The British singer on her controversial song topics, the tabloids, and whether or not she's ''troubled''

By Clark Collis
Updated January 23, 2009 at 05:00 AM EST

The outrageous 23-year-old U.K. pop superstar will release her second album, ”It’s Not Me, It’s You,” on Feb. 10. We checked in for a typically sassy chat.

One of your new songs, ”Not Fair,” is about a boyfriend who isn’t very good in bed. Are you saying some men are not just naturally great at sex?
That’s what I’m saying. I’ve witnessed it.

Have you played the song to the gentleman who inspired it?
Yes, but he’s far too arrogant to have thought it was about him. He didn’t even ask.

Some people will be offended by ”Him,” in which you ponder whether God has ever ”taken smack or cocaine.”
[Laughs] I really don’t care. Until everyone starts being horrible to me — then I’ll care. But at the moment, I don’t. And if I do eventually regret writing something, that usually means it’s good.

There was recently a brouhaha in the U.K. over ”Everyone’s at It,” where you sing that everyone is on drugs of some sort. You can’t have been surprised by the ruckus…
It was quite interesting, because the whole song is about that kind of hysteria. I don’t advocate the use of drugs at all. But that’s what they were insinuating. ”Slow news day, what shall we do? Let’s not write about that war in Gaza. No, no, no. Let’s f— up Lily Allen!” [Laughs] ”Again!”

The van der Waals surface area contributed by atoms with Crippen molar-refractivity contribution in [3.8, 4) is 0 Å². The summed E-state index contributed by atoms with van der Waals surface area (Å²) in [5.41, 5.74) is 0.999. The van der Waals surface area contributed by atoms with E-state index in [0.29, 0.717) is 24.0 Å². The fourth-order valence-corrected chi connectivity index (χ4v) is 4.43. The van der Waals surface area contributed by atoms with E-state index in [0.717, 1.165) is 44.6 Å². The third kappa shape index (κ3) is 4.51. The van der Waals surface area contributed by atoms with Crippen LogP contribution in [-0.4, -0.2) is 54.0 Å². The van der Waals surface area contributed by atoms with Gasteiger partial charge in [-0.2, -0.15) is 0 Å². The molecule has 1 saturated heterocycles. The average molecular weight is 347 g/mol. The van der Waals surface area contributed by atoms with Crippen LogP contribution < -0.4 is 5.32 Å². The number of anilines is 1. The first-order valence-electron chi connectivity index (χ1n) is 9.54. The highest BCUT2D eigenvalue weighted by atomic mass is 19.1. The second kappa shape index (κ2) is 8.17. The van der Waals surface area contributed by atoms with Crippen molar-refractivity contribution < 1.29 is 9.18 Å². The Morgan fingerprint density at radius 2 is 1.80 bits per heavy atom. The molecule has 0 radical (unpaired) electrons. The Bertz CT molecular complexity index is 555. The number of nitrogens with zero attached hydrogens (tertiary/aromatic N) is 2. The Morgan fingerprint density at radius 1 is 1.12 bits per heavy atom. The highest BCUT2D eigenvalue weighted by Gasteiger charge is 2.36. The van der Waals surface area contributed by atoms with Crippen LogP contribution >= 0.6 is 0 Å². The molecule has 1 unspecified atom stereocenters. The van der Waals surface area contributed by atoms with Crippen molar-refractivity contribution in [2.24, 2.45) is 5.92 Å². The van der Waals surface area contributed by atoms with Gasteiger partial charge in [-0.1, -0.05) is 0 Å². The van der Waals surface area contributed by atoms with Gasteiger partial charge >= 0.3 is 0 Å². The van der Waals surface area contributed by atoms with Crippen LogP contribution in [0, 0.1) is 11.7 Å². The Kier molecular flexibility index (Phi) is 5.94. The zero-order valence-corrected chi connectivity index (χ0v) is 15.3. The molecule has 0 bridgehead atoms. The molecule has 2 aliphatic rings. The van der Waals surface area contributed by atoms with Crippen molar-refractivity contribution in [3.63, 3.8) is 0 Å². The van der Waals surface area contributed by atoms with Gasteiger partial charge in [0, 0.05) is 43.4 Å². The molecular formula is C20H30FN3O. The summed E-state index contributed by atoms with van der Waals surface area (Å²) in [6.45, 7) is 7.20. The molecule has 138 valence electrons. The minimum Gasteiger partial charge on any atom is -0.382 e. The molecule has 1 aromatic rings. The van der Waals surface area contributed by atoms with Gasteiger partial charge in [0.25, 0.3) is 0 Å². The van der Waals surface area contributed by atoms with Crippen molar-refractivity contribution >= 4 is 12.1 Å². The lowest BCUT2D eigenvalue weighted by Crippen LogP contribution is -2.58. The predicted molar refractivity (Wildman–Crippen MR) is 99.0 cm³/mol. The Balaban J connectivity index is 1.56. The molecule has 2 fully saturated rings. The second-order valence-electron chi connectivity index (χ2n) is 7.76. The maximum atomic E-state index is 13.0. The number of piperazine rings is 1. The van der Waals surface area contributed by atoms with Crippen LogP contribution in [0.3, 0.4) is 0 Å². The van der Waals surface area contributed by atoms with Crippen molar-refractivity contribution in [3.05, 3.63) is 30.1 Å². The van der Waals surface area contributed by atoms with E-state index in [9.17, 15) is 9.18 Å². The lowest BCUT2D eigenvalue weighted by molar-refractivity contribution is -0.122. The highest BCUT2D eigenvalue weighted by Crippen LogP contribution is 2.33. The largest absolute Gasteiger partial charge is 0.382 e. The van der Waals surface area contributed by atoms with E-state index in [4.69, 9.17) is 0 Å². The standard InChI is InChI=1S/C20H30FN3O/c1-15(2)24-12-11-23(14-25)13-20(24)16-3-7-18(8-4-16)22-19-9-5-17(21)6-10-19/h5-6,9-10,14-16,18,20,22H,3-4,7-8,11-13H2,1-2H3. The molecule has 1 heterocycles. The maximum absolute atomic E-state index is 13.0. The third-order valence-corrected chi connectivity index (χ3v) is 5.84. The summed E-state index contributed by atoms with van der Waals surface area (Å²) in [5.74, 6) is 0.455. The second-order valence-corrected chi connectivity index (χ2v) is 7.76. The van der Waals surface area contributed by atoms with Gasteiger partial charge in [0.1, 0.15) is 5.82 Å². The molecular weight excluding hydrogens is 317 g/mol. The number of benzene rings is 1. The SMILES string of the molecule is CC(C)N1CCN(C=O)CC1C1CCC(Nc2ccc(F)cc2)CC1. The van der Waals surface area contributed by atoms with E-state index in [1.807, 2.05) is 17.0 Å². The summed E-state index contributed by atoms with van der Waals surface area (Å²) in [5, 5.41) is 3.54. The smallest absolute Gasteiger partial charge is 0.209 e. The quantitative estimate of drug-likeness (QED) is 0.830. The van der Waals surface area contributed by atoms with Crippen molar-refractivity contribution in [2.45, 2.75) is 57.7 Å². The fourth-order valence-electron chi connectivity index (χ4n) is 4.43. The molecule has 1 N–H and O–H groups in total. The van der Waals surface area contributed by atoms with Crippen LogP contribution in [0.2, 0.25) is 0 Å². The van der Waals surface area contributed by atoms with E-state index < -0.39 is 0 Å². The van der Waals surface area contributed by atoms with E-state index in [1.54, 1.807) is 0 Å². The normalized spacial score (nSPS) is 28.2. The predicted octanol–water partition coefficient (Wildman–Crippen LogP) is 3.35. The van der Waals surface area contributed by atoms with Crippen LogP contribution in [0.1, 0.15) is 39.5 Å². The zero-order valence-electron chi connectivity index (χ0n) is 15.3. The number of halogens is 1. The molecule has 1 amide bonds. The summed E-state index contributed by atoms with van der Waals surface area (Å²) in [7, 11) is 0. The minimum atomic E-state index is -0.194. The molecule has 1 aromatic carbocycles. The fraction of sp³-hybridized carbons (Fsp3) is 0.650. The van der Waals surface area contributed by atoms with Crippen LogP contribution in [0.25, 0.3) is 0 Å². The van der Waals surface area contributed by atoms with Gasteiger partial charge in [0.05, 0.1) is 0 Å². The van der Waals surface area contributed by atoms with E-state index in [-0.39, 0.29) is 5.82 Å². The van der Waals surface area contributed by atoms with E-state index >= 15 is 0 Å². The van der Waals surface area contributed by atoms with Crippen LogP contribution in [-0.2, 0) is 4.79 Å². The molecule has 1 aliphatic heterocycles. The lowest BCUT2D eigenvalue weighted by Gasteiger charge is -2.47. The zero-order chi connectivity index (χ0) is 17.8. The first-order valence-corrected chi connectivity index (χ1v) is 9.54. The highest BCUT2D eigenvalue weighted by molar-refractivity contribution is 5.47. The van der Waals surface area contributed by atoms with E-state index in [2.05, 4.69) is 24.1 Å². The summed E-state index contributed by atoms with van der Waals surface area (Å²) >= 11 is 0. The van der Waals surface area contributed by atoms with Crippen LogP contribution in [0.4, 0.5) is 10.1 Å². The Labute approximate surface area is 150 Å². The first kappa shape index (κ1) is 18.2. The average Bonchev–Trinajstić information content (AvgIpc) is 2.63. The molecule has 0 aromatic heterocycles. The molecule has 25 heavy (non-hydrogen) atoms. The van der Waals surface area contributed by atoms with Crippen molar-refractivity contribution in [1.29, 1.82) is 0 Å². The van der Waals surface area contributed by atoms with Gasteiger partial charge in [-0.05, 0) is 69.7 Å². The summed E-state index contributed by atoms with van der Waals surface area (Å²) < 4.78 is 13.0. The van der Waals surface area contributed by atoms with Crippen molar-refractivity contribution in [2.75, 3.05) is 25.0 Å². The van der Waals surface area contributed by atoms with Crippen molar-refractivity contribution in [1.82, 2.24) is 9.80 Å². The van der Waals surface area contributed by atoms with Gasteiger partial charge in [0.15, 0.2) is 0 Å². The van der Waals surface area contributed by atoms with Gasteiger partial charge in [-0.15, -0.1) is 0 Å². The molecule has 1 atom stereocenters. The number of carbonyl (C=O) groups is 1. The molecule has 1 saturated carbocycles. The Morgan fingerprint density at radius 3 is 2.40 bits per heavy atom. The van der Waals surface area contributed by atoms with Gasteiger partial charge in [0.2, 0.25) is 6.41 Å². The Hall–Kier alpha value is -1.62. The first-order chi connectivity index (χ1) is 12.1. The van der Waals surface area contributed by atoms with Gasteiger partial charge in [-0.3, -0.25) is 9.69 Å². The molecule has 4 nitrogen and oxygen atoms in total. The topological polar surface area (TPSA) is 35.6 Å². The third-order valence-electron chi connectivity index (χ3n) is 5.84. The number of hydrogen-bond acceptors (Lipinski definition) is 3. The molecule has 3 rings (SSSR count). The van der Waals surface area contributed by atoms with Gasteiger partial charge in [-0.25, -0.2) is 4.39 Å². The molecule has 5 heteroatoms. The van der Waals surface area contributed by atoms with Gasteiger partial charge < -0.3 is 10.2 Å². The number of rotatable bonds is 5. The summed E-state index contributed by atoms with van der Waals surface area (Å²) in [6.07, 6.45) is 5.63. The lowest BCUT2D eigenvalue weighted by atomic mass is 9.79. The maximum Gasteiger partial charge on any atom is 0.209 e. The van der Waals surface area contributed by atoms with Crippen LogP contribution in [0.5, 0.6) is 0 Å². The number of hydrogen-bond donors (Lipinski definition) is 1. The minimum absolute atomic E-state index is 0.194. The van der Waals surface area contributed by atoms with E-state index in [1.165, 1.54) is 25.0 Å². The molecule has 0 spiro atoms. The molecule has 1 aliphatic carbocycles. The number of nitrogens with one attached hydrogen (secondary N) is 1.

The British tabloid press do seem obsessed with you. How much of a pain is that on a day-to-day basis?
It’s beyond irritating, I can’t even tell you. It’s got to the point now where I feel like something has to change. I mean, I can see why people like Britney and Amy [Winehouse] go nutty. It’s so surreal and invasive and intrusive and weird. If I open the door right now, there’s 10 guys with cameras. I’m trapped in my own home!

There have been moments when you did seem troubled, like in May 2007, when you wrote on your blog about feeling fat, ugly, and ”s—ter than Winehouse.”
I’ve had some pretty tough times, but everyone has. It’s just that most people don’t have it all over the newspapers. None of my family has ever been worried about me and substances or alcohol. Ever. But then, when you read all that stuff, you think, well, maybe I have got a problem. You start to believe some of it.

Are you ever tempted to give it all up and try another career?
I just bought three books on law from Amazon. I’d quite like to be a probation officer, I think.

Are you on the wagon at the moment?
I’m not drinking now.

Is that because it’s two in the afternoon?